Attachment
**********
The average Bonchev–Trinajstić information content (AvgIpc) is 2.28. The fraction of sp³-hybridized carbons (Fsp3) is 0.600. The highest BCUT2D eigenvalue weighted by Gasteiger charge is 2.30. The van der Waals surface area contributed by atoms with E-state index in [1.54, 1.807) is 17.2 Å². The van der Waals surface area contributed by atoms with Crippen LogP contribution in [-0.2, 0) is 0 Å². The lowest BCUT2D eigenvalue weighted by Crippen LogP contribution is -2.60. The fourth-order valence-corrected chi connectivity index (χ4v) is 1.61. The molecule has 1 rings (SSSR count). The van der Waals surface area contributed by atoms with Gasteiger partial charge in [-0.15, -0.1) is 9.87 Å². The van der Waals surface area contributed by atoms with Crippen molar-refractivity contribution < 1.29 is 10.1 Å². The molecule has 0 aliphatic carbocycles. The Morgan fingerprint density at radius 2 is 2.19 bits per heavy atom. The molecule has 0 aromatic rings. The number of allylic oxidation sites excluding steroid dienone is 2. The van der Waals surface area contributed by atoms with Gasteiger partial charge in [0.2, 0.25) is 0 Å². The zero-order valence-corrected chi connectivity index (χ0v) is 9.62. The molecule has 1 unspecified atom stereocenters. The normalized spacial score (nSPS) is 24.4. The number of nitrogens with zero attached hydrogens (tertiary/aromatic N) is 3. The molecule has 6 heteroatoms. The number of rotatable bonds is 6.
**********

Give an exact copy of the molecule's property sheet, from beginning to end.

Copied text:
The average Bonchev–Trinajstić information content (AvgIpc) is 2.28. The fraction of sp³-hybridized carbons (Fsp3) is 0.600. The highest BCUT2D eigenvalue weighted by Gasteiger charge is 2.30. The van der Waals surface area contributed by atoms with E-state index in [1.54, 1.807) is 17.2 Å². The van der Waals surface area contributed by atoms with Crippen LogP contribution in [-0.2, 0) is 0 Å². The lowest BCUT2D eigenvalue weighted by Crippen LogP contribution is -2.60. The fourth-order valence-corrected chi connectivity index (χ4v) is 1.61. The molecule has 1 rings (SSSR count). The van der Waals surface area contributed by atoms with Gasteiger partial charge in [-0.15, -0.1) is 9.87 Å². The van der Waals surface area contributed by atoms with Crippen molar-refractivity contribution < 1.29 is 10.1 Å². The molecule has 0 aliphatic carbocycles. The Morgan fingerprint density at radius 2 is 2.19 bits per heavy atom. The molecule has 0 aromatic rings. The number of allylic oxidation sites excluding steroid dienone is 2. The van der Waals surface area contributed by atoms with Gasteiger partial charge in [0.2, 0.25) is 0 Å². The zero-order valence-corrected chi connectivity index (χ0v) is 9.62. The molecule has 1 unspecified atom stereocenters. The normalized spacial score (nSPS) is 24.4. The number of nitrogens with zero attached hydrogens (tertiary/aromatic N) is 3. The molecule has 6 heteroatoms. The number of rotatable bonds is 6.